I looked into it a little bit and tried a gallon of it. First it is almost $100/gallon. Second it's really hard to get it into the coils. It will penetrate the first layer, but you have to go around inside and spray on a layer from the inside.

I have a three layer coil that I tried it on and I'm afraid that if if does work, the layers with the coating will be ok, but the layer in the middle will be dirty. I'm still experimenting with this.
 

Carlos Gonzales

New member
Tony...this is a outstanding thread and I would like to thank you for bringing so much value to this subject.

You definately get a 'atta boy' on this one.
 

Double07

New member
You might want to check with some other HVAC guys. I was told to keep it under 180 degrees of you can degrade the freon. I don't know if that's true or not. I should research that some more.
I have never seen any information that freon can degrade in any form or fashion. There are 3 things that can happen to "freon". 1. It can leak out 2. If it's a blend and you have a small leak it can fractionize (blends are made up of several different refrigerants and they all have a specific glide factor thus they leak at diff rates) 3. When "freon" comes into contact with air then acid forms.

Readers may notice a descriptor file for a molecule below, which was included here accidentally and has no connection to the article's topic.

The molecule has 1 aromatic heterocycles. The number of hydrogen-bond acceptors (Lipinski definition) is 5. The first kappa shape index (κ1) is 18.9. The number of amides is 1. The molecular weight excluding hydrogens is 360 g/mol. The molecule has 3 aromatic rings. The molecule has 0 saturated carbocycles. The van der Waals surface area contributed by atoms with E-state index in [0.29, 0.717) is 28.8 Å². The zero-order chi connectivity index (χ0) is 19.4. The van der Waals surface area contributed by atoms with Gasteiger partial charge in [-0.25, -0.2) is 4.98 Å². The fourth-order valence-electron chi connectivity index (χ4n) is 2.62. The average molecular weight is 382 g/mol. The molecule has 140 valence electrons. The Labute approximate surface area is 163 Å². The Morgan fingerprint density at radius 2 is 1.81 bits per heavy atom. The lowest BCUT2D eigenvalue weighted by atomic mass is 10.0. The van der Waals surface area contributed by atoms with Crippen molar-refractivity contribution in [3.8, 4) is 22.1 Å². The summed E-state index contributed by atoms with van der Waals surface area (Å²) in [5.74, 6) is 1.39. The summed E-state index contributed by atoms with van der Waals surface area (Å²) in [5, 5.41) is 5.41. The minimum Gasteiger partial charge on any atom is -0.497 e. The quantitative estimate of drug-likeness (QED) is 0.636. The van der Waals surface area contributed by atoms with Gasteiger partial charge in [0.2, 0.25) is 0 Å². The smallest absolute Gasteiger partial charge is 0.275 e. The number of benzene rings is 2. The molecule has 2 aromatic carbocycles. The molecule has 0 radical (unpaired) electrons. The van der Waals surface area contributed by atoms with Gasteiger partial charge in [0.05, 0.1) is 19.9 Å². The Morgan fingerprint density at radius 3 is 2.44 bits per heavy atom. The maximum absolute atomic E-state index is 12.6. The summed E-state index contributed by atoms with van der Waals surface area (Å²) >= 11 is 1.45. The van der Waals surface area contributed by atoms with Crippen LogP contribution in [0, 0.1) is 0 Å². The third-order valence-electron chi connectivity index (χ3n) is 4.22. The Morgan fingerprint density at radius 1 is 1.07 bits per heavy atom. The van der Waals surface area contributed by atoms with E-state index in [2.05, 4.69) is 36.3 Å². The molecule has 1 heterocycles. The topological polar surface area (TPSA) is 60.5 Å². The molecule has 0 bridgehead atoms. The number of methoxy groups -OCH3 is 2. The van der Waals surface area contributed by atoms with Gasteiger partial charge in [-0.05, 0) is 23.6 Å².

The only thing you need to be concerned with in cleaning coils is the temperature. "Freon" has a direct relationship with pressure/temperature. I looked on my chart and it only goes to 155*F which would produce 405 psi with R-22. At 200 plus degrees you could be creating a pressure which could cause a rupture someplace in the high side of the system. In most cases this would be the compressor shell (depending on what type of system you are working on). Worst case sceneriao is you will severely damage the equipment. The other risk you are running is systems that have a high side manual reset. You turn the unit back on after cleaning and nothing happens. There are not a ton of those systems out there as manufactures are cheap and don't install this cheap part although im sure most of the R410 units will come with them as we transition from R22 to 410a.

HVAC is like all other trades when it comes to hacks. If you are dealing with a system that has been exposed to air in the system and acid has formed and been running forever then the integrity of the copper will be very degraded. I had a walk in cooler that had some holes in the u-bends of the evap and when I put my finger up there to feel the air, the entire u-bend crumbled under light pressure from my touch. I tested this system and it was one of the highest concentrations of acid that I have ever seen!